Whether inventing is a teachable skill or an unchangeable inborn talent is an on-going debate with respected researchers taking positions on both sides of the question.
Dr Ed Sickafus, a scientist and inventor, opts for the teaching side. He believes that inventive thinking can be dramatically enhanced by teaching engineers a surprisingly small set of structured heuristics for generating conceptual solutions to conceptual problems. His book describes an inventive thinking method called USIT (the acronym for the title of the book) comprising heuristics that are organized in an algorithmic procedure.
USIT is based on the author's extension and development of SIT, a structured method for inventive problem solving developed in Israel. SIT, in turn was developed in an effort to simplify and improve Altshuller's TRIZ. The transition from TRIZ to SIT reduced the number of heuristics from a few dozen to just five. The transition from SIT to USIT was motivated by the author's experience in teaching SIT to engineers and scientists at the company, Ford Motors (more than eight hundred employees attended the SIT classes) and in leading a team of experts who apply the methodology on a daily basis. The main difference between SIT and USIT lies in the fact that the latter places less emphasis on truly creative solutions and more emphasis on a thorough and quick exploration of the solution space to find many solution concepts.
One of the author's most important contributions to the field of structured problem solving methods is the division of the problem content into three types of entities: objects, attributes and functions. All the rules, heuristics, tips and other aspects of the USIT method are expressed in terms of objects, attributes, and functions and the relations between them. There are accordingly three main heuristics in USIT: pluralization, which attempts to solve a problem by dividing or multiplying objects; distribution, which is used to reorganize the assignment of functions to objects; and dimensionality, which deals with changing values and relations among attributes.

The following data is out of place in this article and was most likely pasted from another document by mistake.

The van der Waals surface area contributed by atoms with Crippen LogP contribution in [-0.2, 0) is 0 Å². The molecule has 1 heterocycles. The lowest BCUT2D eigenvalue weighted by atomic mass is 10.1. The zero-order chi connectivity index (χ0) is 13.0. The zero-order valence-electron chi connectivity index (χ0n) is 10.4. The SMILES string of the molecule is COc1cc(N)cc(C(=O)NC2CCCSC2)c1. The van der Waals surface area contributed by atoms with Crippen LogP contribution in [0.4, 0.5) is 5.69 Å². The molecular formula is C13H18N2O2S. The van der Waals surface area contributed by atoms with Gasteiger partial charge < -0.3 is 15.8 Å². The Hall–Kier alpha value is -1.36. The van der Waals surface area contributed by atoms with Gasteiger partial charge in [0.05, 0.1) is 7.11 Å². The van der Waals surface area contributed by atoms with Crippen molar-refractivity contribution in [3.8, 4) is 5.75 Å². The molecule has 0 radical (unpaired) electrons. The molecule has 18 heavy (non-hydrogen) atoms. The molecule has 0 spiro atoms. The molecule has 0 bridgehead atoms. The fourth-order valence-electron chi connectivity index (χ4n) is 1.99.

The book is written in a clear and rigorous style. It explains the USIT method in a way that enables readers to apply the method themselves. There are many easy-to-follow, illustrated examples that take the reader step-by-step through the process.
In the last chapter, the author shares his experiences in leading the effort to teach SIT and USIT at Ford Motors and to applying the methodologies in an organized manner to the solution of corporate problems. To the best of my knowledge, this initiative is the most ambitious attempt to introduce, on such a large scale, an inventive thinking methodology into an organization.
The book can be purchased at the author's site